Saddle Hill (New Zealand)

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Saddle Hill is a prominent landmark overlooking the northeastern end of the Taieri Plains in Otago, New Zealand. Within the limits of Dunedin city, it is located 18 kilometres to the west of the city centre, between Mosgiel and Green Island, and is clearly visible from many of the city's southern hill suburbs. A lookout on the northern slopes of the hill commands a good view across the plains, with Lake Waihola visible 25 kilometres to the west in clear weather.

Saddle Hill from the Taieri Plains, showing the shape which gives the hill its name. East to the left.
Saddle Hill rises over the town of Green Island, as seen from Lookout Point, Dunedin.
Saddle Hill from the main street of Mosgiel.

The hill has two peaks: the eastern is the higher, rising to 473 metres; the western peak – Jaffrays Hill – rises to 431 metres.

Of largely volcanic origin, the hill is part of the extinct Dunedin Volcano complex, with a base of Cretaceous breccia overlaid with Miocene igneous rocks, these in turn overlaid with Cenozoic sediments.[1] Erosion has revealed a volcanic plug on the western peak, giving the hill its distinct breast-like shape.

The hill was – along with Cape Saunders on the Otago Peninsula – one of just two places in Otago to have been named by Captain James Cook on his 1769 voyage of discovery. Cook described the hill in his journal as "a remarkable saddle". According to pre-European Māori tradition, the hill is the remains of a taniwha called Meremere[2] and the northern and southern peaks of hill were known by Māori by the names Makamaka and Pikiwara respectively. Early settlers' maps occasionally record the hill as "Saddleback Hill".[3]

A small coal seam on the hill was exploited by early European settlers, and was mined from as early as 1849, the first coal mine in the country.[4] Jaffrays Hill (often wrongly called Jeffrey's Hill, and named for the Jaffray family who owned the land from 1849 until 1937),[3] was extensively mined for basalt gravel until the mid-1980s. A DCC landscape architect reviewed the visual effects of quarrying in 2008 after concerns from local residents, and found the hill to be "relatively unchanged".[5] This finding, however, has been successfully challenged in court[6] with much public opinion against[7] the continued quarrying.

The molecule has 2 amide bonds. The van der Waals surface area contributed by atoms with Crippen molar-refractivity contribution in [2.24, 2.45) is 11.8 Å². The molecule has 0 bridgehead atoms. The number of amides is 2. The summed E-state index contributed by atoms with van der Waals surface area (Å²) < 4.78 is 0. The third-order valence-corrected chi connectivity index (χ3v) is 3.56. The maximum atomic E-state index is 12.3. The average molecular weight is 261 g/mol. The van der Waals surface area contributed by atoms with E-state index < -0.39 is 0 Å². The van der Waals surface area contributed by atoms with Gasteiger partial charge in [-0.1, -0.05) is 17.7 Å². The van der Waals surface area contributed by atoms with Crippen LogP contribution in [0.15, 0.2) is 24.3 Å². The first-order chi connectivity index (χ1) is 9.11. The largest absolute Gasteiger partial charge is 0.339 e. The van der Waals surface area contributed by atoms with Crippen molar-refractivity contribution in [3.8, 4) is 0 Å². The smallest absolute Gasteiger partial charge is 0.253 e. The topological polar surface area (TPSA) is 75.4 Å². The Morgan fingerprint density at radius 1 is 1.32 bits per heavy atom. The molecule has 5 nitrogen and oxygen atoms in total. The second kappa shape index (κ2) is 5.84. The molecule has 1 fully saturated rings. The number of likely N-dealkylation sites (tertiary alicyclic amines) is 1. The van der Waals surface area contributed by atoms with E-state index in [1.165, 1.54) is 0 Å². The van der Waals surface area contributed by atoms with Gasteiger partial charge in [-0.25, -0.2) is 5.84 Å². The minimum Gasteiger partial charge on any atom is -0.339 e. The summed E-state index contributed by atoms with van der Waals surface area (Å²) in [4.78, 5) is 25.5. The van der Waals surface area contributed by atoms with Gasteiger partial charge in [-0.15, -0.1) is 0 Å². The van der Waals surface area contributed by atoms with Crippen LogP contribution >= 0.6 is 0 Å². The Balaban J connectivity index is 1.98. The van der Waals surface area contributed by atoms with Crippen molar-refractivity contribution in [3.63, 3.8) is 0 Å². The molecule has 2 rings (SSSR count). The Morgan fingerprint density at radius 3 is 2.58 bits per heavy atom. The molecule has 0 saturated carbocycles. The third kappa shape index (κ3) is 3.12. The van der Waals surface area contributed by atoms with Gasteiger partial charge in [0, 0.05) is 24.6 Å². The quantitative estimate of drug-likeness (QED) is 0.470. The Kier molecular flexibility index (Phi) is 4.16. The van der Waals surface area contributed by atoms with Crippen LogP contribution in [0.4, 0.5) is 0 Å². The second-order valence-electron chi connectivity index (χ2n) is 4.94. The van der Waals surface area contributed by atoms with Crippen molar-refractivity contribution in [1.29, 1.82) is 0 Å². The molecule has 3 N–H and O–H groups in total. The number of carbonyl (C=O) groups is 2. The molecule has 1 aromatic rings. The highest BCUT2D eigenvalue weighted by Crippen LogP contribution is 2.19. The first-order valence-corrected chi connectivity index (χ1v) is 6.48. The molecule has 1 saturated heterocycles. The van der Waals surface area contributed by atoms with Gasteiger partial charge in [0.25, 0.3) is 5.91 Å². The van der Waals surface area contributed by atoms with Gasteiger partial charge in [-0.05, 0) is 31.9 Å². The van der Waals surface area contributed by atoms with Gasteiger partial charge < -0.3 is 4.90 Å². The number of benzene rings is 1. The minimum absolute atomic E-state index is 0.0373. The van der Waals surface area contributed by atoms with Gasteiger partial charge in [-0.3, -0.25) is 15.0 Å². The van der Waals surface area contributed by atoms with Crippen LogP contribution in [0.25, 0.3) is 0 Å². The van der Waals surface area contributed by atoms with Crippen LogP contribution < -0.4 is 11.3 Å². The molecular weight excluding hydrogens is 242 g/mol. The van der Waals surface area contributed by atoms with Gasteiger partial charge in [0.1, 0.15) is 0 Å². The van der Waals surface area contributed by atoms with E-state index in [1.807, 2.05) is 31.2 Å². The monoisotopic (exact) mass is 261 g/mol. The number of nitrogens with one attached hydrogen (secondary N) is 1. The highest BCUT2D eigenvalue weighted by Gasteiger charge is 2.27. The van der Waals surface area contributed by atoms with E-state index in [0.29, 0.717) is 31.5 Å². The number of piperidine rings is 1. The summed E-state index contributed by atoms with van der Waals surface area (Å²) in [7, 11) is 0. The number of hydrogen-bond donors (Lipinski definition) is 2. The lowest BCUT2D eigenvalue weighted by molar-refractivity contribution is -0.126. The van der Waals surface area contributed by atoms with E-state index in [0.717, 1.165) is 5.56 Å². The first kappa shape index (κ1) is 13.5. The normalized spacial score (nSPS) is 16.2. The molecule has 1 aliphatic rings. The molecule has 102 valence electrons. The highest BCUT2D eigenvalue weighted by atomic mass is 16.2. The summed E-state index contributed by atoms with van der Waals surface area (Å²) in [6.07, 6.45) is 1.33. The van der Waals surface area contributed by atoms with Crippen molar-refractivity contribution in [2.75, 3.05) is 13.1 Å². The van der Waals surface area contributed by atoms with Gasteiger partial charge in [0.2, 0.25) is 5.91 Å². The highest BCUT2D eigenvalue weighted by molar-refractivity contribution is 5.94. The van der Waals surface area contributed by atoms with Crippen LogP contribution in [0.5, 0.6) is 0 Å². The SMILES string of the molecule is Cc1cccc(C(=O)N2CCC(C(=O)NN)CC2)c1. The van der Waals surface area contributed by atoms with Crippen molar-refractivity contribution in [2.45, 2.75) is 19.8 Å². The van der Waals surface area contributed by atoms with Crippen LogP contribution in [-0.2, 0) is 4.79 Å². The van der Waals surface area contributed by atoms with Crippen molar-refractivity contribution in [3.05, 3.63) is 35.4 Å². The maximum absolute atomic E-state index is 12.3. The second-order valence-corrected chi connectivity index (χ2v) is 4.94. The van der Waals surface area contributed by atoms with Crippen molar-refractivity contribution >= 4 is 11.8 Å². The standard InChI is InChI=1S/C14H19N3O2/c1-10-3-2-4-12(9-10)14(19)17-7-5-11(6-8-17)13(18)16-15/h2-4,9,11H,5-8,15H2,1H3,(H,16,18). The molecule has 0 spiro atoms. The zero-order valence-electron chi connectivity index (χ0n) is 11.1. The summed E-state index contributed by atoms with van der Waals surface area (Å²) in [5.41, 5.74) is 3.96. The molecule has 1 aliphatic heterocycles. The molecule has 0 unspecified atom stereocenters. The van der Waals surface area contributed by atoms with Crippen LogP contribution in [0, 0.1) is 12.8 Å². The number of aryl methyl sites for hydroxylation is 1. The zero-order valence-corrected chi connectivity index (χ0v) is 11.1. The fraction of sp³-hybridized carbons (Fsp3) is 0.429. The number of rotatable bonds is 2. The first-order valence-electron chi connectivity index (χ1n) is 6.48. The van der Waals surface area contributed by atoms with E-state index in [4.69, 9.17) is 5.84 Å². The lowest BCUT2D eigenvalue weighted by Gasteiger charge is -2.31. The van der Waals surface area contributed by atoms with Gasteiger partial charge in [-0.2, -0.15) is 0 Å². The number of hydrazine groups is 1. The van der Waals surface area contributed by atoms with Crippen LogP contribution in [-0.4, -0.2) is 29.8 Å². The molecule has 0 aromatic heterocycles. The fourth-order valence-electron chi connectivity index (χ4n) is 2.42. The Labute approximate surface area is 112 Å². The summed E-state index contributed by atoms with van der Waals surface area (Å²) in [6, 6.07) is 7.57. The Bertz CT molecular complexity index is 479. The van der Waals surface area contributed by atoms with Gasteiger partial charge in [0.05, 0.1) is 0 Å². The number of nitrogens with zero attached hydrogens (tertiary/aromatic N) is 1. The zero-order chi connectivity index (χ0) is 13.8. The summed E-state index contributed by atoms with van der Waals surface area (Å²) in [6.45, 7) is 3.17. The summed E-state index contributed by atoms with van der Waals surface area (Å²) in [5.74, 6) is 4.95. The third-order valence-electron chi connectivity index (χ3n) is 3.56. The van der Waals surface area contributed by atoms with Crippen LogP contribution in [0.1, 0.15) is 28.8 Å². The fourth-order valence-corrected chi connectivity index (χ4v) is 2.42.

1. ^ Bishop, D.G. and Turnbull, I.M. (1996). Geology of the Dunedin area. Lower Hutt: Institute of Geological and Nuclear Sciences. ISBN 0-478-09521-X
  2. ^ Dann, C. and Peat, N. (1989) Dunedin, North and South Otago. Wellington: GP Books. p. 64. ISBN 0-477-01438-0
  3. ^ a b Herd, J. and Griffiths, G.J. (1980) Discovering Dunedin. Dunedin: John McIndoe. p. 103. ISBN 0-86868-030-3
  4. ^ Dunmore, Patricia (ed.) (1977). The Dunmore Book of New Zealand Records. p. 22. ISBN 0-908564-08-2.CS1 maint: extra text: authors list (link)
  5. ^ Schofield, Edith (16 September 2008). "Saddle Hill 'relatively unchanged', says DCC" . Otago Daily Times. Retrieved 15 September 2008.
  6. ^ RadioNZ (17 October 2016). "Environment court decides in Council's favour" .
  7. ^ "Save Saddle Hill" .

External links

Media related to Saddle Hill, New Zealand at Wikimedia Commons


Information as of: 10.08.2021 11:39:58 CEST

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